Crime And Punishment Page-62

Crime And Punishment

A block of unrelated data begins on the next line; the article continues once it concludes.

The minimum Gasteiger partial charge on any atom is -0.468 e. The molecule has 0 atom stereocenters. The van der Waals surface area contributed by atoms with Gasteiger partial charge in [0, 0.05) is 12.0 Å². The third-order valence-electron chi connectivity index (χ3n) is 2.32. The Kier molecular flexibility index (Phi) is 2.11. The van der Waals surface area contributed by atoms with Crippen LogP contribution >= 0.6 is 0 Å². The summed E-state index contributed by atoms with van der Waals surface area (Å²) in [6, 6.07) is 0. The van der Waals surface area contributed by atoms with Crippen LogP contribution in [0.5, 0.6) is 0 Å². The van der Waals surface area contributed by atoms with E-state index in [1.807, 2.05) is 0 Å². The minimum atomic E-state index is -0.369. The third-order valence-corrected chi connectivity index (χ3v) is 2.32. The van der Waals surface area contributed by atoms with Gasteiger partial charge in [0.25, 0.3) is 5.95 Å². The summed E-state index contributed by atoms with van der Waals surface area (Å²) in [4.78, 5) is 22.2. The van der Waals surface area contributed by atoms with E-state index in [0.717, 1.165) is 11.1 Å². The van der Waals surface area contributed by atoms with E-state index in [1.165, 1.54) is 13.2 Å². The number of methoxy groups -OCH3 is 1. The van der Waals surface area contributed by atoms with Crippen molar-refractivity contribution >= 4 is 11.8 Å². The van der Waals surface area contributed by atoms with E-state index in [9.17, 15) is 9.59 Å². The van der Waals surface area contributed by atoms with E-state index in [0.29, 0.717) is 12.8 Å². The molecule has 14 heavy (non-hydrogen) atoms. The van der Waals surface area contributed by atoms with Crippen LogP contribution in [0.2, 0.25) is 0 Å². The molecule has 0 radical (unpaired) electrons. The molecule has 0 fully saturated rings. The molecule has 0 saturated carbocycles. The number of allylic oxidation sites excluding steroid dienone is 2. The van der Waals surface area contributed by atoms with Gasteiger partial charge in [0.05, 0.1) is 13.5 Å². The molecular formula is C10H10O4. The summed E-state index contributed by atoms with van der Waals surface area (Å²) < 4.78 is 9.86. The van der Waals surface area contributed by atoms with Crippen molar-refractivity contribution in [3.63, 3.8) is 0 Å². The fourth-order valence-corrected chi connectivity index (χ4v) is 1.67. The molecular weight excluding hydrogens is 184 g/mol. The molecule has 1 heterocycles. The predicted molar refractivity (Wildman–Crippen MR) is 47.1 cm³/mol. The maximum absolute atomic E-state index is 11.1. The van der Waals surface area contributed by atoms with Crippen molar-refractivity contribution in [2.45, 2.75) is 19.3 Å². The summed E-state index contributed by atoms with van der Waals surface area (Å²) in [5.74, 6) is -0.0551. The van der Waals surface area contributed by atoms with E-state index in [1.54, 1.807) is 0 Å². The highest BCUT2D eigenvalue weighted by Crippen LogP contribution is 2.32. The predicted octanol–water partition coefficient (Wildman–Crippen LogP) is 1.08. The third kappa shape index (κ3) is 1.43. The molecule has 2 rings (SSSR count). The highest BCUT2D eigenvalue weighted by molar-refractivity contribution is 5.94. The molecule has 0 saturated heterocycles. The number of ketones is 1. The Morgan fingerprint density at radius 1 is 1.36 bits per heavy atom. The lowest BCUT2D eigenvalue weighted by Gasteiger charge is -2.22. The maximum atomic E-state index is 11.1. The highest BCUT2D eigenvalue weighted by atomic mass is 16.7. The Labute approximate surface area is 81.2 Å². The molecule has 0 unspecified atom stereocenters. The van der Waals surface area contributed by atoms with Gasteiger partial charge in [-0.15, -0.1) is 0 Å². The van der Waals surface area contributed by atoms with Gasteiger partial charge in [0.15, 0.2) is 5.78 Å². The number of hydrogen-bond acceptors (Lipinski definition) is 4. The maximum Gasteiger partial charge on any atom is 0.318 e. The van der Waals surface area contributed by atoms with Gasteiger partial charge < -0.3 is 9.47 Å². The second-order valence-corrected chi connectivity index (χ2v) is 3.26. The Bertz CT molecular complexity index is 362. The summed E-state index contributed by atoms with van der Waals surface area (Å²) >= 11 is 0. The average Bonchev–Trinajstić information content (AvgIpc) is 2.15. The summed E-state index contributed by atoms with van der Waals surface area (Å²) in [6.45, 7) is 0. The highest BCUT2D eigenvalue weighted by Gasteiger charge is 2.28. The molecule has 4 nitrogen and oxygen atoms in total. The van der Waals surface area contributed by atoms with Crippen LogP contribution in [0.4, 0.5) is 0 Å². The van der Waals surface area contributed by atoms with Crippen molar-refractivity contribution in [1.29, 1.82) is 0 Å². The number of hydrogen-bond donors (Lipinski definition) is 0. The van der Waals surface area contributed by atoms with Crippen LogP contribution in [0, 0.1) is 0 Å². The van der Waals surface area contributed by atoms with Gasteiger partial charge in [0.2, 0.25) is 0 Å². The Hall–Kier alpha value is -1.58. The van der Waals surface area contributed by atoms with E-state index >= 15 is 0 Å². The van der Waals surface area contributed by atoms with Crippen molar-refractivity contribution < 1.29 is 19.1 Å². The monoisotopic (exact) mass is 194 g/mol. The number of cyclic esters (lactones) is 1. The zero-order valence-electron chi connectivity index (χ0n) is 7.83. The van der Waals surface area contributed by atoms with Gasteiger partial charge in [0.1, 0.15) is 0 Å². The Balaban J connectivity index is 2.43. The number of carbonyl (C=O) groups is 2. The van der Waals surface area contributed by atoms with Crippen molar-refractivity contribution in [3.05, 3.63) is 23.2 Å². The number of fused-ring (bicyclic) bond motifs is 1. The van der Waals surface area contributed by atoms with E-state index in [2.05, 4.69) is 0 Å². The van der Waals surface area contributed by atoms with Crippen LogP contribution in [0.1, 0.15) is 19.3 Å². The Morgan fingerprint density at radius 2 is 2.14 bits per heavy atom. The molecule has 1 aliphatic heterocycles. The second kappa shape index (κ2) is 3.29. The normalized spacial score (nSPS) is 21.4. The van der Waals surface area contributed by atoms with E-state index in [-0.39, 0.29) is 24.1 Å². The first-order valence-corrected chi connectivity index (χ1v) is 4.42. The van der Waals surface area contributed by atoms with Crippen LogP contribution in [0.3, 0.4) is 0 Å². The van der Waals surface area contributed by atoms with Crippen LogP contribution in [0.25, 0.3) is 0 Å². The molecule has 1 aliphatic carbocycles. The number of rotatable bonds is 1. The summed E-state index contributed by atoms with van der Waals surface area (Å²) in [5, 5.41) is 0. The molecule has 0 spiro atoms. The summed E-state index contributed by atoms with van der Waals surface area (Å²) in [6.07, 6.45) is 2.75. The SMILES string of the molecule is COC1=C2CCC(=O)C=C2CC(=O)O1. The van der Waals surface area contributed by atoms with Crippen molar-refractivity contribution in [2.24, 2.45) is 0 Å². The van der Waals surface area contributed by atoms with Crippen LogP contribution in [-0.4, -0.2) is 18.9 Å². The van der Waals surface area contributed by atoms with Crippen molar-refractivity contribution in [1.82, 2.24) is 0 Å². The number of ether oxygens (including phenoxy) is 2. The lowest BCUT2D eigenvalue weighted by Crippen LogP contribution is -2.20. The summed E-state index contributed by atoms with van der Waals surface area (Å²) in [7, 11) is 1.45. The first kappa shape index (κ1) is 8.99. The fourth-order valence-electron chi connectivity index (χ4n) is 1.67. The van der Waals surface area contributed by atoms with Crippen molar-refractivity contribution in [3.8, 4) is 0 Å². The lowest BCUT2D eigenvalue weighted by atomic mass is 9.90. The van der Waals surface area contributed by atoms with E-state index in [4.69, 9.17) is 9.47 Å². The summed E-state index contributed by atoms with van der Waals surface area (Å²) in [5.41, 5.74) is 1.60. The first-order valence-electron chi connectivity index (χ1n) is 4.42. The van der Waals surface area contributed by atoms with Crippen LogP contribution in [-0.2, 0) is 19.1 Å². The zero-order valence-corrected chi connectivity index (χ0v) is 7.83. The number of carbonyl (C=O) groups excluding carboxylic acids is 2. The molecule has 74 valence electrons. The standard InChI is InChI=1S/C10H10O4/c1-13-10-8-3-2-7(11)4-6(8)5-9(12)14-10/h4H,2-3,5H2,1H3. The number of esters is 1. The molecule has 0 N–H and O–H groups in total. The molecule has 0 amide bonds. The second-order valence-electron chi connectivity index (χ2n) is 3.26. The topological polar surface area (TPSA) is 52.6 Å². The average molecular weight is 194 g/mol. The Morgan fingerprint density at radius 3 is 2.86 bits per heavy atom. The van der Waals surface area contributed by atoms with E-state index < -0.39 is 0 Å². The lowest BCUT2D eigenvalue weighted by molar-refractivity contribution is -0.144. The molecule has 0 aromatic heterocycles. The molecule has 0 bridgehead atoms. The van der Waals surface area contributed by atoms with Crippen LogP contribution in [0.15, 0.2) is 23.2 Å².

and the words came in shrieks from his panting chest. “They are drunk.... They are brutal... it’s not our business!” said his father. He put his arms round his father but he felt choked, choked. He tried to draw a breath, to cry out—and woke up. He waked up, gasping for breath, his hair soaked with perspiration, and stood up in terror. “Thank God, that was only a dream,” he said, sitting down under a tree and drawing deep breaths. “But what is it? Is it some fever coming on? Such a hideous dream!” He felt utterly broken: darkness and confusion were in his soul. He rested his elbows on his knees and leaned his head on his hands. “Good God!” he cried, “can it be, can it be, that I shall really take an axe, that I shall strike her on the head, split her skull open... that I shall tread in the sticky warm blood, break the lock, steal and tremble; hide, all spattered in the blood... with the axe.... Good God, can it be?” He was shaking like a leaf as he said this. “But why am I going on like this?” he continued, sitting up again, as it were in profound amazement. “I knew that I could never bring myself to it, so what have I been torturing myself for till now? Yesterday, yesterday, when I went to make that... experiment, yesterday I realised completely that I could never bear to do it.... Why am I going over it again, then? Why am I hesitating? As I came down the stairs yesterday, I said myself that it was base, loathsome, vile, vile... the very thought of it made me feel sick and filled me with horror. “No, I couldn’t do it, I couldn’t do it! Granted, granted that there is no flaw in all that reasoning, that all that I have concluded this last month is clear as day, true as arithmetic.... My God! Anyway I couldn’t bring myself to it! I couldn’t do it, I couldn’t do it! Why, why then am I still...?” He rose to his feet, looked round in wonder as though surprised at finding himself in this place, and went towards the bridge. He was pale, his eyes glowed, he was exhausted in every limb, but he seemed suddenly to breathe more easily. He felt he had cast off that fearful burden that had so long been weighing upon him, and all at once there was a sense of relief and peace in his soul. “Lord,” he prayed, “show me my path—I renounce that accursed... dream of mine.” Crossing the bridge, he gazed quietly and calmly at the Neva, at the glowing red sun setting in the glowing sky. In spite of his weakness he was not conscious of fatigue. It was as though an abscess that had been forming for a month past in